Maybe – just maybe – that might be what Alex needed to hear. "It's over," he said, keeping his voice level and calm with an effort. "None of us will let you be hurt like that again. I promise you."

Alex laughed, a short, staccato sound that died fast. "You can't promise that, doctor," he said, turning away again to pick up a T-shirt. The marks on his back looked raised and sore under the harsh electric light.

"Maybe not," Richard agreed. Calm, calm, it was important to be calm. "But it's not just me. There's a lot of us committed to seeing you safe."

What had changed since yesterday? There'd been a couple of times he'd miss-stepped and said or done the wrong thing, but he'd been making progress, he was sure of that. And this morning, Alex had retreated into this – half-aggressive, half-detached and entirely unreachable. He wanted something, and Richard didn't know what. He had a feeling that if he could only work out what it was, he'd have found the key to whatever problems Alex was having with them, but there were so many ways he could take this sudden attack, and he didn't know which response was the right one.

"It takes a village, huh?" Alex said, with deceptive lightness.

"Don't put that on," Richard said, rather sharper than he'd meant to, when Alex went to pull the T-shirt on over his head. "Your back needs new dressings. I don't– you don't want it to get infected."

"What does it matter?" Alex asked. The question had none of the taunting edge he'd had when he'd demanded the same thing of Richard yesterday – the fight had gone out of him, leaving him looking abruptly weary and diminished. "They'll probably be fine."

"You matter to me, Alex," Richard said, wondering whether it was the right thing. "Very much. I don't want your recovery set back, and you look like you could use something for the pain, too. Did you sleep?"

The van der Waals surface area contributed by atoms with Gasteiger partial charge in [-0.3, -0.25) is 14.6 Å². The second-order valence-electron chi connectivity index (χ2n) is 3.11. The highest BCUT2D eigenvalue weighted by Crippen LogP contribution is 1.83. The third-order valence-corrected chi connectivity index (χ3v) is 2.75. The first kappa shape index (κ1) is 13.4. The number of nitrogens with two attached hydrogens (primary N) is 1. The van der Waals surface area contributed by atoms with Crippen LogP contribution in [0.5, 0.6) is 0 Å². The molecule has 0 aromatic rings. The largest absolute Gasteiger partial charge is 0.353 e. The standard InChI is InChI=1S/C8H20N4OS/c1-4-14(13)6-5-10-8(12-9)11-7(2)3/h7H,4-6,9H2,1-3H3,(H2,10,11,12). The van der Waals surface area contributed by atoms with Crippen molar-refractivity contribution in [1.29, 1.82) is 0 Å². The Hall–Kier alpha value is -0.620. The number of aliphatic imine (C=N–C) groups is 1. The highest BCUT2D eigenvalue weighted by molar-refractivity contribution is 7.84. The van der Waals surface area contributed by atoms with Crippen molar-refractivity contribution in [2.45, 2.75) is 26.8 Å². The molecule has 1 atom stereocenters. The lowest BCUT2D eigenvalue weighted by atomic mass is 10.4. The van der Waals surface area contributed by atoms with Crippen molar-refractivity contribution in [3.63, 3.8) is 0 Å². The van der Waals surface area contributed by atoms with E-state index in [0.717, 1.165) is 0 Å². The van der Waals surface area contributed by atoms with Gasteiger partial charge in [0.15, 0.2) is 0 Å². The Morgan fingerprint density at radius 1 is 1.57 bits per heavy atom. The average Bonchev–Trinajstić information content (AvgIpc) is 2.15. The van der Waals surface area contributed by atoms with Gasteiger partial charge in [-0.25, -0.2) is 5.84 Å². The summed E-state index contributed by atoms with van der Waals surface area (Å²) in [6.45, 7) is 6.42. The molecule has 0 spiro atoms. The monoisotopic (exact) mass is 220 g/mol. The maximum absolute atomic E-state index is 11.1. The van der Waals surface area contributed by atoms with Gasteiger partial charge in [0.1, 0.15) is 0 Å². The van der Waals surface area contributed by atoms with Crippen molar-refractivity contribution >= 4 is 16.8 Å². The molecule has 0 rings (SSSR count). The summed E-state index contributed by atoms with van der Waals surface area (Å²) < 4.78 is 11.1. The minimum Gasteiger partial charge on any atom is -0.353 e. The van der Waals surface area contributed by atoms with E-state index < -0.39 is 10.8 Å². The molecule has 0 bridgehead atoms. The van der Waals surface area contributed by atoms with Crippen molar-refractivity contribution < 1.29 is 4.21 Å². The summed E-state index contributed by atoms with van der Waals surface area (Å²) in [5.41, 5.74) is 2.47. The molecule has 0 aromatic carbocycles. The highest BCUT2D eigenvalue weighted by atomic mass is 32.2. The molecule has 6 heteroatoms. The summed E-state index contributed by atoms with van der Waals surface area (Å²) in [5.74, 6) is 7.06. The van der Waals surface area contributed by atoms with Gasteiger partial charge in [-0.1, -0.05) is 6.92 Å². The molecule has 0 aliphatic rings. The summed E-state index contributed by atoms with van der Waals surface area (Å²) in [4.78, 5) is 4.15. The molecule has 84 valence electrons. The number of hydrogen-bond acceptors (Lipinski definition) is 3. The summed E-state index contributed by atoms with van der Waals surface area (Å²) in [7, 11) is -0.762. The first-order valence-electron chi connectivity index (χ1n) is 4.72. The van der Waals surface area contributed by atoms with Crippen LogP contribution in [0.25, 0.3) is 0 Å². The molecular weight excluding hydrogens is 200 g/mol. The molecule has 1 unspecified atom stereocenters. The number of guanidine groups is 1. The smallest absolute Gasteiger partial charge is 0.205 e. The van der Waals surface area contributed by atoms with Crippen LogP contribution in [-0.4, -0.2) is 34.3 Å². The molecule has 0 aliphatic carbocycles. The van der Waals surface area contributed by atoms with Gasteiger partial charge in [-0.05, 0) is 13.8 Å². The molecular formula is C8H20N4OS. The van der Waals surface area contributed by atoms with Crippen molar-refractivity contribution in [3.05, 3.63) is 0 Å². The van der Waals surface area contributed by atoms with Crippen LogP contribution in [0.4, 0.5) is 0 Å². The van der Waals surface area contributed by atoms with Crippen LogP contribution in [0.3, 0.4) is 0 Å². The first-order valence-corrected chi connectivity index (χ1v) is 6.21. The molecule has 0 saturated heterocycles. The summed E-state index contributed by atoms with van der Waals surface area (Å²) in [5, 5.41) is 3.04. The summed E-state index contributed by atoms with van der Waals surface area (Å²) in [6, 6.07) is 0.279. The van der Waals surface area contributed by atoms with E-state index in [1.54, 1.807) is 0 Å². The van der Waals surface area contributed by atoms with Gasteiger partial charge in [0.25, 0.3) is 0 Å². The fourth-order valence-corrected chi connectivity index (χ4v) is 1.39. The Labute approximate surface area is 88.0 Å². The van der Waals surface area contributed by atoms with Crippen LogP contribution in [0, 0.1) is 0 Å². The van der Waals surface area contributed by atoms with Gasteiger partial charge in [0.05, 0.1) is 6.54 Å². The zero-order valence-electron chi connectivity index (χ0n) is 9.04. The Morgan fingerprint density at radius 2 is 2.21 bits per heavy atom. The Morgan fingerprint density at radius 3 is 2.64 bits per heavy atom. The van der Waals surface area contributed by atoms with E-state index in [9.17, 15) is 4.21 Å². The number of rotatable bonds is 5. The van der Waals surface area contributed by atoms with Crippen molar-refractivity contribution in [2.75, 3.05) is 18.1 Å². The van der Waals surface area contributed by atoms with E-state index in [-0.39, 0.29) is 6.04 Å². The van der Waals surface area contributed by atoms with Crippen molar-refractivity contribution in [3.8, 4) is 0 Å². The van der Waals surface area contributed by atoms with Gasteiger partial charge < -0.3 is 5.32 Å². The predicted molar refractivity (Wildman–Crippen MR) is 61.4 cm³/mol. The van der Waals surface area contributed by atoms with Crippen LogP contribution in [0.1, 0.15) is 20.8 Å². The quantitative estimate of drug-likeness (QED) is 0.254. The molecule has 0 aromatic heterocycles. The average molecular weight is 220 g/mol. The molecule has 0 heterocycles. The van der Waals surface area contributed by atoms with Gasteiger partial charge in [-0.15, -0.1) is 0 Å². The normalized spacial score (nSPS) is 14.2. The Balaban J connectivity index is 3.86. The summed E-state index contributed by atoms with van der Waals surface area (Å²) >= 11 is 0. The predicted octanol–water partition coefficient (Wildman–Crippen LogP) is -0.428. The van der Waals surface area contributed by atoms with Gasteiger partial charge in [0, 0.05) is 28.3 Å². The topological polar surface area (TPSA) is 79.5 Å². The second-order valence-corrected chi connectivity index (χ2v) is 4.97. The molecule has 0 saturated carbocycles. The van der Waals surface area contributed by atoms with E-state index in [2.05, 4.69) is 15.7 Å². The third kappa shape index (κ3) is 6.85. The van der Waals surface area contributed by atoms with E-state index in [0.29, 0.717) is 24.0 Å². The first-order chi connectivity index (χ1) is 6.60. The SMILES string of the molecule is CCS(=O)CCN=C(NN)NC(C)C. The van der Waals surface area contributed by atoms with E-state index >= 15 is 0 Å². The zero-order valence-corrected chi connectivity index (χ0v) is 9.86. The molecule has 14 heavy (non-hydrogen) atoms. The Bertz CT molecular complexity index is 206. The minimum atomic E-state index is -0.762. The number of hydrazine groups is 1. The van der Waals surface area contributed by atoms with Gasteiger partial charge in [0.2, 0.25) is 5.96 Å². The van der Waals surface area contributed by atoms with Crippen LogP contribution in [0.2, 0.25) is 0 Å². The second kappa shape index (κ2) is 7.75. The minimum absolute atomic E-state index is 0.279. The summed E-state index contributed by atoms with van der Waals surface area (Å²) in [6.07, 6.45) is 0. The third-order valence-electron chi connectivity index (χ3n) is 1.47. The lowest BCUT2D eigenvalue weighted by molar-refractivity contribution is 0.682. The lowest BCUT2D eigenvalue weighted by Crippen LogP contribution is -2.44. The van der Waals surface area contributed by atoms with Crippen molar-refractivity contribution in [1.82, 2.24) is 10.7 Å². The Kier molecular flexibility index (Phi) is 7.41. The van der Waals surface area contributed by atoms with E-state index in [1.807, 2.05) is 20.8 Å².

Normal, he told himself, keep things normal. He mustn't lose his mind in front of Alex, or he'd scare him off for good. He'd have to save that until he was safely alone in his office, and he couldn't retreat there too quickly without letting Alex think he'd succeeded in pushing him away.

Alex shrugged, and hissed a little through his teeth when the movement pulled at something. "On and off," he said, still in that detached, dull voice. "I should have asked for another painkiller."

"I'll ask Dr Garland about it," Richard said, nodding and trying to push the unsettling echoes of Alex's earlier monologue to the back of his mind. "If I go and find her, will you be alright on your own for a little while?"

Alex shrugged again, this time without any indication of pain. Maybe he'd braced himself against it. "Whatever you like," he said, without interest.

"I'll be back shortly," Richard said, making sure his voice sounded strong and steady.

He made it all the way to his office before his hands began to shake.

For a minute or two, he sat behind his desk, staring absently at the opposite wall and trying to pick through exactly what had just happened. What had Alex been trying to show him? Had it just been about showing Richard what had been done to him, a kind of threat about what happened when Alex caught some bastard's interest? Or had it been a request for comfort? That seemed unlikely, since Alex had been quick to push away the reassurance that it was over and would not be happening again. But maybe that wasn't the kind of comfort Alex had wanted. What else might he have been after?

Idly, he picked up his mobile, staring down at it. Then he steeled himself, and put the call through.

"Hello?" Gilda said, puzzled. "Richard? Is everything OK?"

"Gilda," he said, relieved just by the sound of her voice.

"What's wrong?" she said instantly. "Is it Alex? Is he OK? Are you OK?"

"I'm fine," he said, and tried to find the right word to describe how Alex was doing this morning. 'Fine' certainly would not cover it. "Alex is – in no danger."

"What happened?" Gilda asked immediately. "You sound awful. What's wrong?" Before he could answer that, she had already moved on. "I'm going to tell them I've got to leave work," she said, and he could hear the sound of her packing up her things to leave her office. "I haven't got anything today that can't be moved. Family emergency. They know what's going on, more or less. Richard. What happened?"